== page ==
- Federal Reserve Vice Chair Lael Brainard indicated Monday that the central bank could soon slow the pace of its interest rate increases.
- "I think it will probably be appropriate soon to move to a slower pace of rate increases," she told Bloomberg News in a live interview.
Federal Reserve Vice Chair Lael Brainard indicated Monday that the central bank could soon slow the pace of its interest rate increases.
With markets expecting a likely step down in December from the Fed's rapid pace of rate increases this year, Brainard confirmed that a slowdown if not a stop is looming.
"I think it will probably be appropriate soon to move to a slower pace of rate increases," she told Bloomberg News in a live interview.
That doesn't mean the Fed will stop raising rates, but it at least will come off a pace that has seen four consecutive 0.75 percentage point increases, an unprecedented pattern since the central bank started using short-term rates to set monetary policy in 1990.
"I think what's really important to emphasize is we've done a lot but we have additional work to do both on raising rates and sustaining restraint to bring inflation down to 2% over time," Brainard said.
Brainard spoke a week after the Fed took its benchmark interest rate to a 3.75%-4% targeted range, the highest level in 14 years. The Fed has been battling inflation running at its highest level since the early 1980s and continued at a 7.7% annual pace in October, according to the Bureau of Labor Statistics.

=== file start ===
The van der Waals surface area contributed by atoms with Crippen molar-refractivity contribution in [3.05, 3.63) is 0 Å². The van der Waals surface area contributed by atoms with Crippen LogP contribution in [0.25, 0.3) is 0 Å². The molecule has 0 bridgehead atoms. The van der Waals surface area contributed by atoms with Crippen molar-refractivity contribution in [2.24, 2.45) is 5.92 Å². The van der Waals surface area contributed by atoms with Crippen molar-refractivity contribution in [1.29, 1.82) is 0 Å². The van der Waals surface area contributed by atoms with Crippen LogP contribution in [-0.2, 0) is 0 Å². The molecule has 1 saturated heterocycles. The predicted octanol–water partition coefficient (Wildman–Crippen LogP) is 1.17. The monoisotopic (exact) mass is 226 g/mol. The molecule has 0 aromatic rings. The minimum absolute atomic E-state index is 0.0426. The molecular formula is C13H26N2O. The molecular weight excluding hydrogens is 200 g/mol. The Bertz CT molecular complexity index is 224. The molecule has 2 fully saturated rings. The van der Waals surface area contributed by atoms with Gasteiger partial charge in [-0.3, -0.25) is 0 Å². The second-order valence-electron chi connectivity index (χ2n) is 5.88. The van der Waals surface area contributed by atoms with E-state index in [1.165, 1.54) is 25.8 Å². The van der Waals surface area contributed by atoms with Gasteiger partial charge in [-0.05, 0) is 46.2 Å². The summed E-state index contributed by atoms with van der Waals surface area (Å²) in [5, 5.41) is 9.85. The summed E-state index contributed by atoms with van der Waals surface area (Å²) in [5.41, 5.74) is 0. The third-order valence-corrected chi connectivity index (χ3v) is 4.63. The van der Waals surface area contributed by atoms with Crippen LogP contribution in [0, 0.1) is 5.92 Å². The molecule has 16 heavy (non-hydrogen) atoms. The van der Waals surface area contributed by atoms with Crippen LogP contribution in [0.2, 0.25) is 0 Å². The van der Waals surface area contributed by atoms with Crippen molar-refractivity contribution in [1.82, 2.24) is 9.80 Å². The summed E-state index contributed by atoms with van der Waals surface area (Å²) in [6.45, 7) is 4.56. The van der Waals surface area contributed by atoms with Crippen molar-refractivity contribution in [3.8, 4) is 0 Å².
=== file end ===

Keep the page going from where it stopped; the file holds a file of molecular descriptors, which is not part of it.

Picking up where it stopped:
The consumer price index rose 0.4% last month, less than the Dow Jones estimate for 0.6%, and Brainard said she has seen signs that inflation is cooling.
"We have raised rates very rapidly ... and we've been reducing the balance sheet, and you can see that in financial conditions, you can see that in inflation expectations, which are quite well-anchored," she said.
Along with the rate hikes, the Fed has been reducing the bond holdings on its balance sheet at a maximum pace of $95 billion a month. Since that process, nicknamed "quantitative tightening," began in June, the Fed's balance sheet has contracted by more than $235 billion but remains at $8.73 trillion.